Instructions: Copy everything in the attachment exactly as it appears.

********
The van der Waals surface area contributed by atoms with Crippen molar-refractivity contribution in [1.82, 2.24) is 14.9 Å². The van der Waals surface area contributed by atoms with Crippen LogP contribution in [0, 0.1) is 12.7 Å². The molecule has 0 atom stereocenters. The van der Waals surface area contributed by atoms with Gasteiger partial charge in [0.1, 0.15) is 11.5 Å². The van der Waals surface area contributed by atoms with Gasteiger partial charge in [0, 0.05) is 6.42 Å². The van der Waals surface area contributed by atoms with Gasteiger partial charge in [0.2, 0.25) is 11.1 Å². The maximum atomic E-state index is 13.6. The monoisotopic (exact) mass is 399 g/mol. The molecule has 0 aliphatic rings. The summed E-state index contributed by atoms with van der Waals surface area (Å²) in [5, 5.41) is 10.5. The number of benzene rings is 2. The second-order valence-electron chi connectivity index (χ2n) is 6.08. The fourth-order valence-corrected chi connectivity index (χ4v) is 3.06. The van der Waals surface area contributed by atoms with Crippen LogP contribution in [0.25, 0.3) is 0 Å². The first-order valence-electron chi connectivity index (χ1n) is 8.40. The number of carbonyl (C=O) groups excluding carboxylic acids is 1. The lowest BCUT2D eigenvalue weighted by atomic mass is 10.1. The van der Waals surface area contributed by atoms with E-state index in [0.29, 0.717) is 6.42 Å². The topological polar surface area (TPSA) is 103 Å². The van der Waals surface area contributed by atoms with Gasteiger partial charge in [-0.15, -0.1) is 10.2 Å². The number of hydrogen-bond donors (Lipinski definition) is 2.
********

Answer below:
The van der Waals surface area contributed by atoms with Crippen molar-refractivity contribution in [1.82, 2.24) is 14.9 Å². The van der Waals surface area contributed by atoms with Crippen LogP contribution in [0, 0.1) is 12.7 Å². The molecule has 0 atom stereocenters. The van der Waals surface area contributed by atoms with Gasteiger partial charge in [0.1, 0.15) is 11.5 Å². The van der Waals surface area contributed by atoms with Gasteiger partial charge in [0, 0.05) is 6.42 Å². The van der Waals surface area contributed by atoms with Gasteiger partial charge in [0.2, 0.25) is 11.1 Å². The maximum atomic E-state index is 13.6. The monoisotopic (exact) mass is 399 g/mol. The molecule has 0 aliphatic rings. The summed E-state index contributed by atoms with van der Waals surface area (Å²) in [5, 5.41) is 10.5. The number of benzene rings is 2. The second-order valence-electron chi connectivity index (χ2n) is 6.08. The fourth-order valence-corrected chi connectivity index (χ4v) is 3.06. The van der Waals surface area contributed by atoms with Crippen LogP contribution in [0.25, 0.3) is 0 Å². The first-order valence-electron chi connectivity index (χ1n) is 8.40. The number of carbonyl (C=O) groups excluding carboxylic acids is 1. The lowest BCUT2D eigenvalue weighted by atomic mass is 10.1. The van der Waals surface area contributed by atoms with E-state index in [0.29, 0.717) is 6.42 Å². The topological polar surface area (TPSA) is 103 Å². The van der Waals surface area contributed by atoms with Gasteiger partial charge in [-0.15, -0.1) is 10.2 Å². The number of hydrogen-bond donors (Lipinski definition) is 2.